Perhaps it would be helpful during this transition process to be talking to a therapist in order to have a safe space to express the fears and anxieties that will naturally come up. Contact your communities local gay and lesbian center for referrals to LGBT friendly mental health practitioners.

It is a challenging thing, to make room for yourself to be alone in the world long enough to find what you really need. But when one acts to honor themselves, it can only be met with blessings!



LindaS said...

Why is there the assumption in both the letter and the response that she must leave her marriage? It sounds like this man has known she was not straight and accepted it for some time now. Marriage is like a contract, and as time passes, sometimes the terms need to be renegociated. I have been there, I know it can be done, but it's not easy.

Cpetr13 said...

I agree; marriage is malleable and if both partners consent to it, then outside activities can be negotiated. Until this woman finds someone she truly wants to commit to, she should not jettison her marriage automatically.

The real issue here is the 13yo; they may not understand why mom has left them or broken up with their father. Since the arrangement is at least amicable at this point, I would keep the marriage intact for a few more years, until custody is no longer an issue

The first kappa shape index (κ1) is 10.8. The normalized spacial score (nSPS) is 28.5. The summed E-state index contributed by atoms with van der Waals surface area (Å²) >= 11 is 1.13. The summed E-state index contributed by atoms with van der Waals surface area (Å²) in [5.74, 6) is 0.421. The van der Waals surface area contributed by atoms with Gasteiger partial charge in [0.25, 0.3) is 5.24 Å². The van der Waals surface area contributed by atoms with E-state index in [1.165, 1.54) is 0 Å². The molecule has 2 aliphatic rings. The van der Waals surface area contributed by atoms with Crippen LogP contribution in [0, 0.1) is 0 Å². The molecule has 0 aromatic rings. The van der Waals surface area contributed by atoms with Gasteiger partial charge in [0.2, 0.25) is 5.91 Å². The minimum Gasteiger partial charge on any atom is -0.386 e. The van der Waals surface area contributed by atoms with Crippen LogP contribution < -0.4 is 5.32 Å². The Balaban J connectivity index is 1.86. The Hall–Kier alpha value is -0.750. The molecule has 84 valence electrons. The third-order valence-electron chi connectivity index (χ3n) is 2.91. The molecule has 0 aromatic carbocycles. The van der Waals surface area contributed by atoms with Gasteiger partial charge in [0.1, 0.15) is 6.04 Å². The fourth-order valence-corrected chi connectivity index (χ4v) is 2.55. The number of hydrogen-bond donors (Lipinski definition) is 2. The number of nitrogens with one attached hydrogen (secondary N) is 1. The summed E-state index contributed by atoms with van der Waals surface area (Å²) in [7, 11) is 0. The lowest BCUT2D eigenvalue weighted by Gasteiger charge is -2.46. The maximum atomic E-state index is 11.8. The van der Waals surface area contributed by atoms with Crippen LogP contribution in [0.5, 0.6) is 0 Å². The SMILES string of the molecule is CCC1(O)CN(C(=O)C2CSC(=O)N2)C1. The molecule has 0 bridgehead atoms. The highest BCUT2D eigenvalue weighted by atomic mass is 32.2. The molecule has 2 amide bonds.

Craig in OKC said...

I don't agree. When I came out to my wife, we tried to stay together because it would be better for the kids. She and I had been great friends since 9th grade, and we wanted to continue with the friendship. Well, as time passed, she became suspicious whenever I was apart from her, angry that we no longer had the marriage she believed we had, and bitter over the fact that things were changing. Now, 16 years later, we don't even speak because of all that anger. It probably could have been minimized if we had separated earlier so we could BOTH find our paths in life.
I do agree that marriages and partnerships are ever-changing, but when you remove the basic reasons for being in a relationship, it's headed for disaster. It would be very unfair for her to stay with her husband.

Hahn at Home said...

My thought is two-fold:

1. By letting her go if she needs to go, he is also opening up a possibility to be truly romantically loved as a straight man and straight woman can be. To hold him back when she is not truly 100% there in emotional terms is not fair to him. She is also denying herself an opportunity for the same thing if she stays. She can't develop the full intimacy and emotional and life connection with anyone while in the marriage.

2. Divorce sucks, regardless of the reason, but over 50% of married people do it anyway, with or without kids. This would be the best kind of divorce, where both former partners fully support each other. Creative custody, shared family time for holidays - all of those things would be a possibility in this situation that would lessen the burden on the child. And, of course, besides the counseling she really could benefit from during this time - they could all benefit from family counseling to discuss all of their fears, anxieties, and frustrations as they make the transition. Thirteen is a tender age for boys.